In terms of how data captured by the Fuse sensor translates into corrective measures for workers, Kim said the data allows us to “really take an in-depth look at various trends and anomalies in the data. Using the core features of our platform’s dashboard, we’re able to understand where behavioral improvements like training and real-time feedback are applicable. We’re also able to identify areas that require improvement and show where engineering controls or physical constraints may need to be implemented.”
As an example of how Fuse sensor data can be applied, Kim referenced work StrongArm Technologies has done with a large retailer in its distribution center. “We were seeing a consistently low safety score in a specific area in the warehouse. After analysis and discussions with the customer, we came to understand that there was an environmental constraint that didn’t allow for proper safe behaviors. In response, they modified the work environment.”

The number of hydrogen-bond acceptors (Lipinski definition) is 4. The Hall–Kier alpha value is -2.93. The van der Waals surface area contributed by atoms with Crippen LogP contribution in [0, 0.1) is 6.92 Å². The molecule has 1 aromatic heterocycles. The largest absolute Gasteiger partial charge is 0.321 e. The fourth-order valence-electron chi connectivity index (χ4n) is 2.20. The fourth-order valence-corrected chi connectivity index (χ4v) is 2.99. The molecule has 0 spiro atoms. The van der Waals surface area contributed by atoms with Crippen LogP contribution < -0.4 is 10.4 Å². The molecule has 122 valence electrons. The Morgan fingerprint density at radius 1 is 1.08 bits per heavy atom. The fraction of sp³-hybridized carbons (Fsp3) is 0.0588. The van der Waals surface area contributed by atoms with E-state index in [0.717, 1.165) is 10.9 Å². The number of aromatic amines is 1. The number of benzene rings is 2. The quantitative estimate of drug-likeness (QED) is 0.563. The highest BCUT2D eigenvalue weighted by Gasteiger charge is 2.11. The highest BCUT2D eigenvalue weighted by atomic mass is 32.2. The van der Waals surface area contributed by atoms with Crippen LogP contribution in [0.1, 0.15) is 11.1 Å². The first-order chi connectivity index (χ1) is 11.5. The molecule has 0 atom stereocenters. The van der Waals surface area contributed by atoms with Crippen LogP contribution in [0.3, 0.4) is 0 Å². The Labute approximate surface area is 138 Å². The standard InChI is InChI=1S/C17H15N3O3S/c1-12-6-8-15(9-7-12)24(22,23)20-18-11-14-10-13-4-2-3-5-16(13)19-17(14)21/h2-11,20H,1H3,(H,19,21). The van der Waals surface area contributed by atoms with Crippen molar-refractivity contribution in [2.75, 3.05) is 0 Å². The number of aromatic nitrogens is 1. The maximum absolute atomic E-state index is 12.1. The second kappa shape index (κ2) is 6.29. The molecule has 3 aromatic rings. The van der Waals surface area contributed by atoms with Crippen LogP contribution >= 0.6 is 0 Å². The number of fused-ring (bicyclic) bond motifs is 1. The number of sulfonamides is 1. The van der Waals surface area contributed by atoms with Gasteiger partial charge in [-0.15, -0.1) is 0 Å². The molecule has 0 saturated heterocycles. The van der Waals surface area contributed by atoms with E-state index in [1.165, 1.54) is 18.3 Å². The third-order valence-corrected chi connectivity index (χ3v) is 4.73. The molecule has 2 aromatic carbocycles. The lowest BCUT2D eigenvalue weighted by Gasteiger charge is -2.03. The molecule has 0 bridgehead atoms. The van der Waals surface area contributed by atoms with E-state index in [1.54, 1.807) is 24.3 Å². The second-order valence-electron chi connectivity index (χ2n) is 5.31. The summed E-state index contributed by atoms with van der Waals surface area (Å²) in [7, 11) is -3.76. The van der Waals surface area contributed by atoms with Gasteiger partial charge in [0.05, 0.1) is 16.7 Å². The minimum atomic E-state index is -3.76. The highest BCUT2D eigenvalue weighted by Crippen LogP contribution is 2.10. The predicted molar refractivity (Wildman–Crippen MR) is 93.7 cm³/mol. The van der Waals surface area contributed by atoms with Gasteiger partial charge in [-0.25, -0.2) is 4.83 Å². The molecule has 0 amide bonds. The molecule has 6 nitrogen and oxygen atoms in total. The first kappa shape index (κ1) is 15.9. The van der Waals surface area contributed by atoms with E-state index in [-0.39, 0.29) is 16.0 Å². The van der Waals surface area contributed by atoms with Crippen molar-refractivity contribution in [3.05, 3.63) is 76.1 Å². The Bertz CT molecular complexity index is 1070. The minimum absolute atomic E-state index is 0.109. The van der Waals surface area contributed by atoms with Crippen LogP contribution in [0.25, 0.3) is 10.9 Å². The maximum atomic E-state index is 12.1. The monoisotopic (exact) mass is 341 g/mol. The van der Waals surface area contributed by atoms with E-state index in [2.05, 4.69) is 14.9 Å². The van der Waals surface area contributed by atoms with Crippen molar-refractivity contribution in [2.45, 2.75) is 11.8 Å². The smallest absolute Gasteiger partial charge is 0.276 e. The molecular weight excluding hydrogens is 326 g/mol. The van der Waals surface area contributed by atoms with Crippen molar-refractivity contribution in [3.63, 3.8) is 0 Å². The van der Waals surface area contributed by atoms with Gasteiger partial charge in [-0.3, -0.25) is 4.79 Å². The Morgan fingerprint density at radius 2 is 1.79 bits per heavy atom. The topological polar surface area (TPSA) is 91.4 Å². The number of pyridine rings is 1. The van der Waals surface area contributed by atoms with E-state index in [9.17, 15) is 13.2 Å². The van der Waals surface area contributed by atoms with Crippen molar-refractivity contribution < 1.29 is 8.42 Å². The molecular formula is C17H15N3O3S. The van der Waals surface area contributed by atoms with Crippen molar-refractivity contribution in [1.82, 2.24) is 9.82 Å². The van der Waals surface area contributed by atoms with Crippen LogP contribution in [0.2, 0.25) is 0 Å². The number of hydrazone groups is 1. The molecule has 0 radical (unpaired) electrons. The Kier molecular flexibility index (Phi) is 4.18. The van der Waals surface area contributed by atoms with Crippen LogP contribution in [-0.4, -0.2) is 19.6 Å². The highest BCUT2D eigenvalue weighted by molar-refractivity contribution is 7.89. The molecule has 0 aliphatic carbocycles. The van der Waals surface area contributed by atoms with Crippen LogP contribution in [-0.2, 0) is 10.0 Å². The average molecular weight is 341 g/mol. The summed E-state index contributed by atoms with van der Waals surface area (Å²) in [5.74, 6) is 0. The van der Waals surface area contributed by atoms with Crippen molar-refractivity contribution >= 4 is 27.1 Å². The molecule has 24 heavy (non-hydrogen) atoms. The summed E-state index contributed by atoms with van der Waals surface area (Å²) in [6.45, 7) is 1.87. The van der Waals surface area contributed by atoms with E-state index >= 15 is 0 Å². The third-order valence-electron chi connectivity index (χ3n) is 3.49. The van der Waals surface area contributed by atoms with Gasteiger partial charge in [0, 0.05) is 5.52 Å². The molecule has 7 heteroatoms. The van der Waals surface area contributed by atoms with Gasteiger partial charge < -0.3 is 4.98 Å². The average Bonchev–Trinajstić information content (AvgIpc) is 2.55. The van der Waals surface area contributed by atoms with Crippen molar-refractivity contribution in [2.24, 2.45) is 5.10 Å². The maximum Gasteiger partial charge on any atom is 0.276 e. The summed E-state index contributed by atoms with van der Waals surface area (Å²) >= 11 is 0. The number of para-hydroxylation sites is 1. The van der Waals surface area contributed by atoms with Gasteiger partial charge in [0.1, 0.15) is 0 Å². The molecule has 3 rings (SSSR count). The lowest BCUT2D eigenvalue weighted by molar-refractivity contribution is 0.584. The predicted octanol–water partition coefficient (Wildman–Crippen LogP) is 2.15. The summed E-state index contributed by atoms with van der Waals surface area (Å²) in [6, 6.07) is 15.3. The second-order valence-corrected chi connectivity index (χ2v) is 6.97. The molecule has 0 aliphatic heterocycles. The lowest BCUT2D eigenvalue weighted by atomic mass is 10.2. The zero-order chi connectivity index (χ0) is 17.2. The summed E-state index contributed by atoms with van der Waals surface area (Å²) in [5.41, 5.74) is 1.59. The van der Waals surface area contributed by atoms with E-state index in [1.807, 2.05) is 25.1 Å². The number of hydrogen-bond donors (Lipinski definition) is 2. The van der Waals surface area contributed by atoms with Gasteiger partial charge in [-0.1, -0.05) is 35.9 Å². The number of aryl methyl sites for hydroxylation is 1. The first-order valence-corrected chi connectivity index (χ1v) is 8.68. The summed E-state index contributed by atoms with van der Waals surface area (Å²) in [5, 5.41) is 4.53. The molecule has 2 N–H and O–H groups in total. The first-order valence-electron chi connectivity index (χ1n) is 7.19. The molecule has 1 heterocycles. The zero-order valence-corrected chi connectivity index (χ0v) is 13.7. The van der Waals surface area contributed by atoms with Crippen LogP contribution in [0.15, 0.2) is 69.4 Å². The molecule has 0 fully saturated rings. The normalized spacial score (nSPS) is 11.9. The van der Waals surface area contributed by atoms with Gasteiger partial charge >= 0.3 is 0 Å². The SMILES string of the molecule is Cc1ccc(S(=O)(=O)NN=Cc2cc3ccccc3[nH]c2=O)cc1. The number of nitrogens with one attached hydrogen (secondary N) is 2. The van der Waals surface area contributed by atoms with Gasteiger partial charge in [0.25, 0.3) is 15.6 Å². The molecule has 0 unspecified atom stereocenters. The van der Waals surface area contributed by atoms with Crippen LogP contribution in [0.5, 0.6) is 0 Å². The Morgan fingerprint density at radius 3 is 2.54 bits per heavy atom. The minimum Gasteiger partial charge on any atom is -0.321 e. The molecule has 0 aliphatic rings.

Insights gained by StrongArm Technologies from its Fuse deployments are being collected into a “growing library of options with demonstrated improvements across our customer profiles that might be applicable to others,” Kim said.
Since its initial release in 2017, StrongArm Technologies claims Fuse has seen more than 100 installations (seven of which are at Fortune 100 businesses) and received the Best Invention Award from Time in 2018.
The big change that Kim sees Fuse bringing to industry is in how worker safety assessments are done. “Current ergonomic and safety assessments are usually done with a piece of paper, some cameras, tape measures, and visual observation—usually with a highly trained ergonomist or safety professional,” he said. “As you can imagine there are a couple of issues with this approach:
1) You can only observe so many people within a given time frame; and
2) The nature of the observation will introduce some sort of change in the work being done, known as the "Hawthorne Effect.”